"We have a very clear agreement that we will not go back to a hard border, which brought with it sectarian violence and all of that before.

"What the British government have said is that they want as close as possible a relationship with the European Union. We support that. But there are political challenges in there, removing of [Britain from] the single market and the attitude towards the customs union."

EU leaders to mark Treaty of Rome

EU leaders are in Brussels to prepare the groundwork for the 60th anniversary of EU's founding treaty at a celebration in Rome at the end of the month.

The British prime minister has been excluded from the meeting.

Six countries signed the Treaty of Rome 60 years ago.

The signing of the Treaty of Rome in 1957

It created a Common Market and built upon the European Coal and Steel Community which was designed to thwart any possibility of another European War.

Back then the European ideal was very different. The founding fathers dreamed of a United States of Europe, a peace-promoting world power alongside the US and Soviet Russia.

Now 60 years on, the vision is very different.

For the first time ever a member state, in fact the second largest economy in the EU, is leaving. Eurosceptic parties are on the rise, and the future of the transatlantic alliance has been put in doubt by US President Donald Trump.

So, leaders have been looking at what should inspire the celebrations in Rome - noticeably absent is any language about deepening integration or enlarging the EU.

Instead, the emphasis is on completing legislation already there, such as the single and digital market, as well as improving cooperation to protect European citizens against terrorism.

A draft working paper says Europe should keep promoting free trade agreements, an obvious riposte to the Trump administration, and should also strengthen its defence and security footprint.

There is also the idea of a multi-speed Europe, where groups of countries can integrate more deeply at their own pace.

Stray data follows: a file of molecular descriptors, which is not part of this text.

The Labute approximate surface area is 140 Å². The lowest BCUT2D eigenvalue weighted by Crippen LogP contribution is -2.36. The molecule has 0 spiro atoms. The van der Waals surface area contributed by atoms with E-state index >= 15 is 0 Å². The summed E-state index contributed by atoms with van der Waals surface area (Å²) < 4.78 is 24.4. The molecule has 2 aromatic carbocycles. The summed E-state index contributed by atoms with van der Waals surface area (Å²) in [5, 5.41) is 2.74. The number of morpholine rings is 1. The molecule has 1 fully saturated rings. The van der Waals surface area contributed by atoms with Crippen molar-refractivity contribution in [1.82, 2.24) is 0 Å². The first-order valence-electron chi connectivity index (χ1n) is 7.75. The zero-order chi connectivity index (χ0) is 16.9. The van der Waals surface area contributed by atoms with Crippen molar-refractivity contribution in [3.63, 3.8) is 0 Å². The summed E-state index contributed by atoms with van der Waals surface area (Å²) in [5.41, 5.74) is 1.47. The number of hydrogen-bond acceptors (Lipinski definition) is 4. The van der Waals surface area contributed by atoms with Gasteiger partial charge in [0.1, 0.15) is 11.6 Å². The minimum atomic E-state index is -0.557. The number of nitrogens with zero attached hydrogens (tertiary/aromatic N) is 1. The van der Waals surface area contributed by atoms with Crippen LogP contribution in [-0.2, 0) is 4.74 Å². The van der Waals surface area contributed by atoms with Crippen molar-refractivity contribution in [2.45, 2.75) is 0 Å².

But that is something the Irish Government would prefer to avoid, the feeling being that at such a time, Europe needs to be united.

Last night, Poland was isolated after its prime minister tried to block the re-appointment of Donald Tusk as president of the European Council.

Mr Tusk, a former Polish prime minister, is the man who formally represents all 28 EU leaders. He chairs EU summits and generally tries to broker consensus among the member states.

He has been highly praised during his first two-and-a-half year term, with the Taoiseach a strong supporter.

However, the one country that vehemently rejected his reappointment was his native Poland.

The right wing Law and Justice Party, currently in government in Poland, has nursed simmering rage against its former party political rival, even after Mr Tusk's departure for Brussels.

The party accuses him of being morally responsible for the plane crash which killed the former president of Poland and a large section of the Polish government in 2010.

Two official inquiries have attributed the crash to pilot error.

Last night, Polish Prime Minister Beate Szydło tried to block a second term for Mr Tusk.

The rotating presidency of the EU took the unusual step of forcing a vote, and he was approved by a margin of 27 to one.

Law and Justice Party leader Jaroslaw Kaczynski said the vote proved that the EU was run by Germany and that it would be consigned to history.